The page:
Three Reasons the OpenStack Community App Catalog Will Be a Game Changer

Boris Renski - May 19, 2015 -

Today the OpenStack Foundation launched the community app catalog, an initiative driven by the foundation, but made possible through the support of many community members who have helped build the catalog as well as contributed their apps. Industry giants like Oracle and Google have combined forces with infrastructure innovators like Apcera, CoreOS, ActiveState and others in support of this effort.

The launch of the community catalog is a turning point in OpenStack evolution. It signifies a shift in focus from infrastructure vendors to application providers. With dozens of enterprises like Wells Fargo, Paypal and Walmart now having publicly testified to running OpenStack in production, the OpenStack focus is evolving from “how do we make it work” to “how do we use it.” OpenStack’s prepubescent days were accompanied by several years of infrastructure vendors announcing their embrace of the platform. OpenStack puberty must be accompanied by application and developer tools vendors doing the same. Community App Catalog is a vehicle to make that happen. Here is why everyone must pay close attention:

You Can Run It In-House

The key problem with today’s application marketplaces and container repositories is that enterprises don’t go outside the firewall to pull their application assets. They need something they can control and something that is hosted on-prem. Hosted catalogs are cool for developers to tinker with, but are mostly useless for enterprise needs.

Unlike AWS Marketplace, Azure Marketplace or Docker Hub, OpenStack Community App catalog is the first one to be developed by a diverse open community under an Apache 2.0 license. The on demand version is hosted by a non-profit foundation with no vendor affiliation and anyone can download the catalog and deploy their own version in-house right here.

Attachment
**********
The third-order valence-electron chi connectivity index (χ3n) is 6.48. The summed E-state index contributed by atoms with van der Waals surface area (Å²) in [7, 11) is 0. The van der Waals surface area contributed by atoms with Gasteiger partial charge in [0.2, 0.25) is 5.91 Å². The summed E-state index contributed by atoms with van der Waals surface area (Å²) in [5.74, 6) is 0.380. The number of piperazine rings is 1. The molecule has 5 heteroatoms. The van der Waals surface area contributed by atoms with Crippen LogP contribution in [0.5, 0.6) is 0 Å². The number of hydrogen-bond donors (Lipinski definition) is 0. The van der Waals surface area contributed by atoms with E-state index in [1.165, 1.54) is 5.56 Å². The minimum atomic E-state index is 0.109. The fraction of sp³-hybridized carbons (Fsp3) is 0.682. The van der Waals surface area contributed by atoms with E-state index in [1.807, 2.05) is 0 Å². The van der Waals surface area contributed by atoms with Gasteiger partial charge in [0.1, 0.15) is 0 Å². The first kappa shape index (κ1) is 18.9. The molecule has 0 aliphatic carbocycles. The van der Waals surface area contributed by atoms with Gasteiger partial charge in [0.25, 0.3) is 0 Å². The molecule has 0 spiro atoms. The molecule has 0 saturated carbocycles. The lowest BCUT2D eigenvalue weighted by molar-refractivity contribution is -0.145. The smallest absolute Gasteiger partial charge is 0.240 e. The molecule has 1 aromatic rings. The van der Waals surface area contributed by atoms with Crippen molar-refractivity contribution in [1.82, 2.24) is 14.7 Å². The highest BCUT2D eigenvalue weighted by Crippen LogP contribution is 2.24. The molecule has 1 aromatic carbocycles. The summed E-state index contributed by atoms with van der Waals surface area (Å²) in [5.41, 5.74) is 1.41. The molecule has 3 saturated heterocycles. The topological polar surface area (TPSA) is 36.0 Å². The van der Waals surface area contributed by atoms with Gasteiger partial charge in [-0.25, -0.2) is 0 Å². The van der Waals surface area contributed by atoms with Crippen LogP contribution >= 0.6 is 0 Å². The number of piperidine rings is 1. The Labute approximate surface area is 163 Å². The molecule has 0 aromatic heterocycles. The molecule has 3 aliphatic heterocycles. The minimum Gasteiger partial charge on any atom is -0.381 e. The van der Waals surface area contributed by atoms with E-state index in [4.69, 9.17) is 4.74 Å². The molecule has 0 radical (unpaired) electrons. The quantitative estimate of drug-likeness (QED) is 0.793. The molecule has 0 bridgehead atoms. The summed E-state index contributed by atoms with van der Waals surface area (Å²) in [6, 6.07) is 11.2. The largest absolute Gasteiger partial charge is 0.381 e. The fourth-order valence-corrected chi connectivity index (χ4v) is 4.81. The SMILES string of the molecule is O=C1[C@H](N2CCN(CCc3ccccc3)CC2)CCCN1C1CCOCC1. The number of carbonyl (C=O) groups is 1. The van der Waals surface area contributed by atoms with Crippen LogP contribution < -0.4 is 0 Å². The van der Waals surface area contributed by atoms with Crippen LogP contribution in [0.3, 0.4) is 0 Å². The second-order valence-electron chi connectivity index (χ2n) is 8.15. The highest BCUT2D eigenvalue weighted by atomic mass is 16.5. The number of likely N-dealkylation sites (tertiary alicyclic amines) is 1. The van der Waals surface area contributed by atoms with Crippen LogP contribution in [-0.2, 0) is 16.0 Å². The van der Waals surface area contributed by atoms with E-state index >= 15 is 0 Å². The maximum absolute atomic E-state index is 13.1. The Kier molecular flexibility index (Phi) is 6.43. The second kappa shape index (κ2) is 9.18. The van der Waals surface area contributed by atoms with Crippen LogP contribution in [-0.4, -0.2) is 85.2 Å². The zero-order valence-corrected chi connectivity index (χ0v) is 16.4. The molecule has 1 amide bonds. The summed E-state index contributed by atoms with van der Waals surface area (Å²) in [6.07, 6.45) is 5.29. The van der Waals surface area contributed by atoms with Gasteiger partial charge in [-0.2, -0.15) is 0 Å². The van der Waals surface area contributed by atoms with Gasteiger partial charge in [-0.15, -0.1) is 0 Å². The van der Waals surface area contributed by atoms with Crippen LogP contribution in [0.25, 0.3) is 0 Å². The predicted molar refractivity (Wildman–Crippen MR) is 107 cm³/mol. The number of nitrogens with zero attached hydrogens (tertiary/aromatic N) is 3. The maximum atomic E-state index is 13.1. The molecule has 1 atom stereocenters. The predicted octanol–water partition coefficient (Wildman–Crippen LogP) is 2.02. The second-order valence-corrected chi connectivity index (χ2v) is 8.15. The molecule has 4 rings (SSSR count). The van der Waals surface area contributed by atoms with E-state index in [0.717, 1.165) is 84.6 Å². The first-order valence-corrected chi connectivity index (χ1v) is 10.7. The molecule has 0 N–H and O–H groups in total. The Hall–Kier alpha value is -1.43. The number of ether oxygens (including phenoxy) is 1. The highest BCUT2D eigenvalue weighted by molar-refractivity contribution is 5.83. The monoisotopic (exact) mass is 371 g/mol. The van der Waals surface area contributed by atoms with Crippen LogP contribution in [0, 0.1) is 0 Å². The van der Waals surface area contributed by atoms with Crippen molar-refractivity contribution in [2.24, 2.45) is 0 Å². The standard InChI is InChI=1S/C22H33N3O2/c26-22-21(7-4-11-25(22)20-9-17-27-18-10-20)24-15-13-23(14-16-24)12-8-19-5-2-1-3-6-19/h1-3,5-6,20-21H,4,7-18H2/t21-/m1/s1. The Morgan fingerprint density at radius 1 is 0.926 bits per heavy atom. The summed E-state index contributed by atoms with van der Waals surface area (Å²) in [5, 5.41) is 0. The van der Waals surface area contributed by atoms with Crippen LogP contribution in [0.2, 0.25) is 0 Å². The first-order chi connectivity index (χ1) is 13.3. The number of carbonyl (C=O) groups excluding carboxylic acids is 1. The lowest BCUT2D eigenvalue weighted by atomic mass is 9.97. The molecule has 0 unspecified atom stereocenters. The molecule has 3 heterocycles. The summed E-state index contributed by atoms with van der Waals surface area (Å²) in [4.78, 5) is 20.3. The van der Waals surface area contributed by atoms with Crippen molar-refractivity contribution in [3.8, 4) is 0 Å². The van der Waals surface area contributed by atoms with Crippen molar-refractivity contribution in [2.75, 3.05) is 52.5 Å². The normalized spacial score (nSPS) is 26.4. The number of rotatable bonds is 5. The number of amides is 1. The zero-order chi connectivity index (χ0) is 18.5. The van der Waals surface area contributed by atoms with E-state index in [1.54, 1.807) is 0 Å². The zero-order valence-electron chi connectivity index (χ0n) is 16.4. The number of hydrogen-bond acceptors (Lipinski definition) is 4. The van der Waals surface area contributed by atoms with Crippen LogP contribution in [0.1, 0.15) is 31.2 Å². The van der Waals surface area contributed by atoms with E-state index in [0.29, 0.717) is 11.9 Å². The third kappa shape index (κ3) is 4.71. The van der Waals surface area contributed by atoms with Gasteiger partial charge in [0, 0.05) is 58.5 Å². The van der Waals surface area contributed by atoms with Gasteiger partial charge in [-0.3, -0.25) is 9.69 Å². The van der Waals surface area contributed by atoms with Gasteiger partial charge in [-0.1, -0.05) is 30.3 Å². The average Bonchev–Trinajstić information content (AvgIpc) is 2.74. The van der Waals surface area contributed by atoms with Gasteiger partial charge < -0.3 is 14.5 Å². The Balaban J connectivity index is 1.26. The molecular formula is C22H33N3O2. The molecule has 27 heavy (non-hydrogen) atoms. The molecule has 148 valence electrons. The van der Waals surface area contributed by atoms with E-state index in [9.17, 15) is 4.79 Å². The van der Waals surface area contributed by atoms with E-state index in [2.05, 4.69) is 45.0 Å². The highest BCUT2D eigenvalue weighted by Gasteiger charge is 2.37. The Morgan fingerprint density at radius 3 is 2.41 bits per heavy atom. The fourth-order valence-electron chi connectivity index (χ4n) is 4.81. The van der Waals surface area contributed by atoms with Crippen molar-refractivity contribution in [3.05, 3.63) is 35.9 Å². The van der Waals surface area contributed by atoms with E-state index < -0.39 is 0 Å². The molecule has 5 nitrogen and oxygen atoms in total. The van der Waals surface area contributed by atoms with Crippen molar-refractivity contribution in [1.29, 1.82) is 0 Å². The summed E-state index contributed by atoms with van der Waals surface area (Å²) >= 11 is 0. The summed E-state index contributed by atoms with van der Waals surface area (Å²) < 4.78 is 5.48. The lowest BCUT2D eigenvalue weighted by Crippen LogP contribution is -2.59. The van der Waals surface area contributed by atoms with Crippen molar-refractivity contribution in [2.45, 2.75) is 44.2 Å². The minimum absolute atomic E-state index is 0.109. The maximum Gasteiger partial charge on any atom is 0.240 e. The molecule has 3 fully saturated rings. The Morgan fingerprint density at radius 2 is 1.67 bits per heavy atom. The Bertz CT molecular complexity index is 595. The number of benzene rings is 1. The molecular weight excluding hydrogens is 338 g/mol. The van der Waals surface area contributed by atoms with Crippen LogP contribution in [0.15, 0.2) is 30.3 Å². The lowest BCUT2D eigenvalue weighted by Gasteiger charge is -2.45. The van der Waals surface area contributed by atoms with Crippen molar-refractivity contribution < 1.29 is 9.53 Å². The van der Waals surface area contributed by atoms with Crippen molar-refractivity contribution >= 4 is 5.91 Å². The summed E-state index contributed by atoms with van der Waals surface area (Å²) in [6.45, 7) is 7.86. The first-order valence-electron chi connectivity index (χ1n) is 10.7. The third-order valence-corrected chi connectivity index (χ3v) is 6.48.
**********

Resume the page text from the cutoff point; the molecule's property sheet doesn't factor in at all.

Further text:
Deploy Cool Stuff Like Kubernetes, Hadoop, Cloud Foundry with a click

Today’s application catalogs are designed for application assets comprised of a single machine image or a single application container. For instance, an application could be a MySQL database running inside a VM. But what if you want to deploy an HA MySQL instance across three VMs in various zones with Gallera, Corosync etc.? You are in for a lot of fun with Linux CLI and BASH scripts.

Linux was pulled into the mainstream by its applicability for web workloads and, specifically, LAMP stack. The new equivalent of LAMP stack in web-scale world are cool things like Kubernetes, Mesos, Hadoop, Cloud Foundry etc. But all of them are comprised of many highly distributed microservices and require deployment and orchestration engines designed for a highly distributed environment.

As OpenStack strives to be relevant in the microservices-driven world, much like Linux was relevant in the LAMP stack world, the OpenStack application catalog needs to play nice with distributed applications…. and it does…  Powered by Heat and Murano, OpenStack projects originally designed for orchestrating microservices in distributed environments, it accomplishes just that. Your experience spinning up a distributed Kubernetes cluster is the same as it would be with pulling an Apache Server docker image from Docker Hub.

Safe and Even Playing Field for All Application Vendors

Every cloud application catalog out there today is hosted by a vendor with an agenda: AWS Marketplace, Azure Marketplace, Docker Hub etc. If I am Oracle, there is a lot of mindshare behind my database and my applications. For the most part, I’d like to limit the extent to which I openly avail them to a competitor and risk advancing their agenda at my expense.

OpenStack Community Application Catalog is the first catalog of cloud assets to be hosted by a completely vendor-neutral, independent, non-profit organization. Making your applications available in the OpenStack catalog is symbolic of embracing the open source momentum; it will advance the momentum behind the open cloud movement, not the agenda of your competitor.
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